Postdigital Visual Literacy: A Semiotic Perspective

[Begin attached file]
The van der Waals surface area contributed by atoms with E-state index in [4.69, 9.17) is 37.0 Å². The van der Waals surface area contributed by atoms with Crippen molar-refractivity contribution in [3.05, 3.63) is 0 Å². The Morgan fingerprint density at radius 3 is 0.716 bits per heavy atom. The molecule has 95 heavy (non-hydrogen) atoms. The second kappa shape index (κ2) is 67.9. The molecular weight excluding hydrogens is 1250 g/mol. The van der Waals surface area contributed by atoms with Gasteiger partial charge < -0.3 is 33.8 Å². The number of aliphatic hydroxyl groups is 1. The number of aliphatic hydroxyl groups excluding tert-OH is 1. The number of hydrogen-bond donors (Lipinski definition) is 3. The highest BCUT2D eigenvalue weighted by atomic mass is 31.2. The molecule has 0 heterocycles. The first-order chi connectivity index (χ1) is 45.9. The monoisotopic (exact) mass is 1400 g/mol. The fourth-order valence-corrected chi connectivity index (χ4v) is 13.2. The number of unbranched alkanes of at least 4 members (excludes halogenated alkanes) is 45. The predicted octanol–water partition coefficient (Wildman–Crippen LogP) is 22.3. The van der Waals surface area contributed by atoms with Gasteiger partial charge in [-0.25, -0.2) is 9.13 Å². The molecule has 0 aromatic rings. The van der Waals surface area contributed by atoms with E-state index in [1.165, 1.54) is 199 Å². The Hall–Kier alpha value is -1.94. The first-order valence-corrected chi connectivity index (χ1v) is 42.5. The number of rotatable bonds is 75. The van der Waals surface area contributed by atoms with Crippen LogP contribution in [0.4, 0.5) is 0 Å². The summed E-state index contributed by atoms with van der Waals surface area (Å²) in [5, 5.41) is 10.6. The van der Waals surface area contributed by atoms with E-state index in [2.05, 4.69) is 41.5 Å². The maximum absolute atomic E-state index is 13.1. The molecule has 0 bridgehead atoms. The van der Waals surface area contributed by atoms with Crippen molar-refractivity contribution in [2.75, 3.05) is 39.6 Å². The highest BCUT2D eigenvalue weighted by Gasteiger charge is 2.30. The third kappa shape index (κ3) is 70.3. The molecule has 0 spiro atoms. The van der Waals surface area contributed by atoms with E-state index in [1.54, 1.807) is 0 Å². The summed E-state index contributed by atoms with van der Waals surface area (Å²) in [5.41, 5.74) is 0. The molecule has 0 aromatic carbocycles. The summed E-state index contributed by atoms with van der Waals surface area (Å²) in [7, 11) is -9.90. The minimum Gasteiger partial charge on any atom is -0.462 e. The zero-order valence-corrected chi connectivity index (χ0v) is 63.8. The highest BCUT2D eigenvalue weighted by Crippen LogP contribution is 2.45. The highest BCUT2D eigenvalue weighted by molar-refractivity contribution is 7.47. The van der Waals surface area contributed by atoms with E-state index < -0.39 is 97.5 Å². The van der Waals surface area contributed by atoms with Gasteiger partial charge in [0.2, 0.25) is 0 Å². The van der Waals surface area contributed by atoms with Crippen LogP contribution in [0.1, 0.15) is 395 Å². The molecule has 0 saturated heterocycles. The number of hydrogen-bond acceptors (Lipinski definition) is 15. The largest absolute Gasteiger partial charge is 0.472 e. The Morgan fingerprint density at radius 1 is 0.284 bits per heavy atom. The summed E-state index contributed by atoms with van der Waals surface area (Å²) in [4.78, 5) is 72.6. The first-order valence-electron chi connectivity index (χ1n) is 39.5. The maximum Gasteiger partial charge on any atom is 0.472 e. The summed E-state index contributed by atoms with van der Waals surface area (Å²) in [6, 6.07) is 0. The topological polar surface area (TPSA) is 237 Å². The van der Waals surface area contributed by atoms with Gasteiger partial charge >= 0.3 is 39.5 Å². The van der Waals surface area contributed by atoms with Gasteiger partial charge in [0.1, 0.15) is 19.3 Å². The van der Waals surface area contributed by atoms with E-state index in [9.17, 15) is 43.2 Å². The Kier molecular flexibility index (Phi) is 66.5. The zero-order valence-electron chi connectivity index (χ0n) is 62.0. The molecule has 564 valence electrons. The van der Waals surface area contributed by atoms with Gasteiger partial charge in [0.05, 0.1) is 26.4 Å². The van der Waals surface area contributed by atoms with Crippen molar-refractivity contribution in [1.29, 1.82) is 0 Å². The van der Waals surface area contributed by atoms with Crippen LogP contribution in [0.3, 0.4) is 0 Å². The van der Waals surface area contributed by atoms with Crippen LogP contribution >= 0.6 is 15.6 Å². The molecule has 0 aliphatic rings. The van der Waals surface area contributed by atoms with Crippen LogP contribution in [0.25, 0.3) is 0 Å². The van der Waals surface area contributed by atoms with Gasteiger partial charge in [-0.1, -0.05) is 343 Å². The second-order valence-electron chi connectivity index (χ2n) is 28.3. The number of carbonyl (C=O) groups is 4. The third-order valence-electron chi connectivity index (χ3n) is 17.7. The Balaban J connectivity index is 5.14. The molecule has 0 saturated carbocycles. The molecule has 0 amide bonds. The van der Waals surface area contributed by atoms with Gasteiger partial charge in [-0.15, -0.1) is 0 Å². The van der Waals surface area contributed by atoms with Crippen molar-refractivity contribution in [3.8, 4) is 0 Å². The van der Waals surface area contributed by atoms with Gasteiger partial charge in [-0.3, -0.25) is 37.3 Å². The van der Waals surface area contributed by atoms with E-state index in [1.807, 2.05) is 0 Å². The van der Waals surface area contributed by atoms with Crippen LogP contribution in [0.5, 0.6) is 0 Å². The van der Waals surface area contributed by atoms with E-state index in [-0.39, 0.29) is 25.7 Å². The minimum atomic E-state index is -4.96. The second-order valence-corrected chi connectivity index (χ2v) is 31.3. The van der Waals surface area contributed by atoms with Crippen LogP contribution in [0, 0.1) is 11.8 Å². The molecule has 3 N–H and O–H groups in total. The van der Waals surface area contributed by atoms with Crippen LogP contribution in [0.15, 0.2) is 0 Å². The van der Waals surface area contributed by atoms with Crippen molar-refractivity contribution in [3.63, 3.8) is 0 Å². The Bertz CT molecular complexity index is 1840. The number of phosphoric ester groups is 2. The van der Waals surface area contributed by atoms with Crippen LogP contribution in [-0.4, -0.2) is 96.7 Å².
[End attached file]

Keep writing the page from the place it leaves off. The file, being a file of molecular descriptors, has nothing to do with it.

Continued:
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Visual literacy, a literacy that involves the meaningful decoding of images, is often invoked when discussing environments rich with new media. Facebook, Instagram, YouTube; these platforms are image heavy. Major platforms such as these leverage the prosumer identity for economic means. The wider networking that the internet affords sees the intersection of the nominal democracy of participatory spaces with existing economic and social power structures. This increases the complexity of discourses of power that allow for meaning to emerge. Digital natives, students who grew up with networked technology as the norm, are often regarded as having a higher degree of visual literacy. This proposition, however, is not as simple as it seems on the surface. It is further problematised by postdigital theory. Postdigitality proposes that the distinction between digital and analogue, or online and offline, are arbitrary impositions upon the world. That arbitrariness challenges the essentialism inherent in the terminology ‘digital native’. Postdigital theory and visual literacy discourse have three major intersecting concerns: the permeability between classroom teaching and the ‘outside world’, the role of criticality, and socially generated knowledge and authority. A semiotic framework is employed in this research to reconcile postdigital theory within a reconstructed theory of visual literacy that meaningfully addresses the raised concerns. The semiotic theories of Charles Sanders Peirce, and the edusemiotic approach of Inna Semetsky, Andrew Stables, and others, inform an emancipatory vision of literacy, one that addresses the continuity between social lived experience and the classroom; and online and offline worlds. Peirce’s theories of habit and habit change afford an approach to critical literacy that goes beyond a habit of scepticism. The resulting theory of visual literacy that is proposed in the reconstruction has two components: use literacy and critical literacy. Use literacy is the ability to communicate using images but acknowledges that there is no one way to do this. As a result, notions of cultural literacy and institutionally mandated literacy, rather than standing in opposition, are folded into one another. The implication of this is that classroom practice should incorporate students’ socially generated visually literacies, alongside teaching established conventions. The critical dimension of visual literacy, proposed by this research, involves aiming to develop students’ semiotic awareness to resist habitual viewing. This dimension should not be relegated to an extension task but be taught alongside the development of a rich use literacy.